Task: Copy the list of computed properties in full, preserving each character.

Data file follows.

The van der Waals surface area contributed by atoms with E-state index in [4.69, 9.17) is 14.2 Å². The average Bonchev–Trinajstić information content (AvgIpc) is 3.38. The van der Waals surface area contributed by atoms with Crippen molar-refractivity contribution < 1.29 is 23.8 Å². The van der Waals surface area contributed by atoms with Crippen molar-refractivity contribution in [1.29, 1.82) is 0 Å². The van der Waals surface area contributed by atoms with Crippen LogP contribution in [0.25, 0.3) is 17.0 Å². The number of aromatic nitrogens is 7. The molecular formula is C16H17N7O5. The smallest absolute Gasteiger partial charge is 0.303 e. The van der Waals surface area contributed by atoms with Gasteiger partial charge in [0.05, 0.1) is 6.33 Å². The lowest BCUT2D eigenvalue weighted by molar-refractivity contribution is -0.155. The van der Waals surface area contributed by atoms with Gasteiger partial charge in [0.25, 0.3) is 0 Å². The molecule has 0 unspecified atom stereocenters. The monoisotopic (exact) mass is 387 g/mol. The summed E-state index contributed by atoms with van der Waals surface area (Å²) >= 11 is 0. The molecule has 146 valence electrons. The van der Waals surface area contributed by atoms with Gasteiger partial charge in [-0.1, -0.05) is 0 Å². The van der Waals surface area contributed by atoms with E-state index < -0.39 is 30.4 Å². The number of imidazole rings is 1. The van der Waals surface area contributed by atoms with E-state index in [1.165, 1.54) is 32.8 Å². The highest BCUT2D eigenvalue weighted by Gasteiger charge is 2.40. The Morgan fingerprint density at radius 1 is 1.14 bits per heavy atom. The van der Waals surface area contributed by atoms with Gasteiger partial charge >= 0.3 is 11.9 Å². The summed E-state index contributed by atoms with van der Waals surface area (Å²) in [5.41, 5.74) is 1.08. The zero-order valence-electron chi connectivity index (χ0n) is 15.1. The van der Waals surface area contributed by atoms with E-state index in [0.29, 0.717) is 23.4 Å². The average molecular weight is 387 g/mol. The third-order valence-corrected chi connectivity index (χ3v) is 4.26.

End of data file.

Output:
The van der Waals surface area contributed by atoms with E-state index in [4.69, 9.17) is 14.2 Å². The average Bonchev–Trinajstić information content (AvgIpc) is 3.38. The van der Waals surface area contributed by atoms with Crippen molar-refractivity contribution < 1.29 is 23.8 Å². The van der Waals surface area contributed by atoms with Crippen molar-refractivity contribution in [1.29, 1.82) is 0 Å². The van der Waals surface area contributed by atoms with Crippen LogP contribution in [0.25, 0.3) is 17.0 Å². The number of aromatic nitrogens is 7. The molecular formula is C16H17N7O5. The smallest absolute Gasteiger partial charge is 0.303 e. The van der Waals surface area contributed by atoms with Gasteiger partial charge in [0.05, 0.1) is 6.33 Å². The lowest BCUT2D eigenvalue weighted by molar-refractivity contribution is -0.155. The van der Waals surface area contributed by atoms with Gasteiger partial charge in [0.25, 0.3) is 0 Å². The molecule has 0 unspecified atom stereocenters. The monoisotopic (exact) mass is 387 g/mol. The summed E-state index contributed by atoms with van der Waals surface area (Å²) >= 11 is 0. The molecule has 146 valence electrons. The van der Waals surface area contributed by atoms with Gasteiger partial charge in [-0.1, -0.05) is 0 Å². The van der Waals surface area contributed by atoms with E-state index < -0.39 is 30.4 Å². The number of imidazole rings is 1. The van der Waals surface area contributed by atoms with E-state index in [1.165, 1.54) is 32.8 Å². The highest BCUT2D eigenvalue weighted by Gasteiger charge is 2.40. The Morgan fingerprint density at radius 1 is 1.14 bits per heavy atom. The van der Waals surface area contributed by atoms with Gasteiger partial charge >= 0.3 is 11.9 Å². The summed E-state index contributed by atoms with van der Waals surface area (Å²) in [5.41, 5.74) is 1.08. The zero-order valence-electron chi connectivity index (χ0n) is 15.1. The van der Waals surface area contributed by atoms with E-state index in [0.29, 0.717) is 23.4 Å². The average molecular weight is 387 g/mol. The third-order valence-corrected chi connectivity index (χ3v) is 4.26.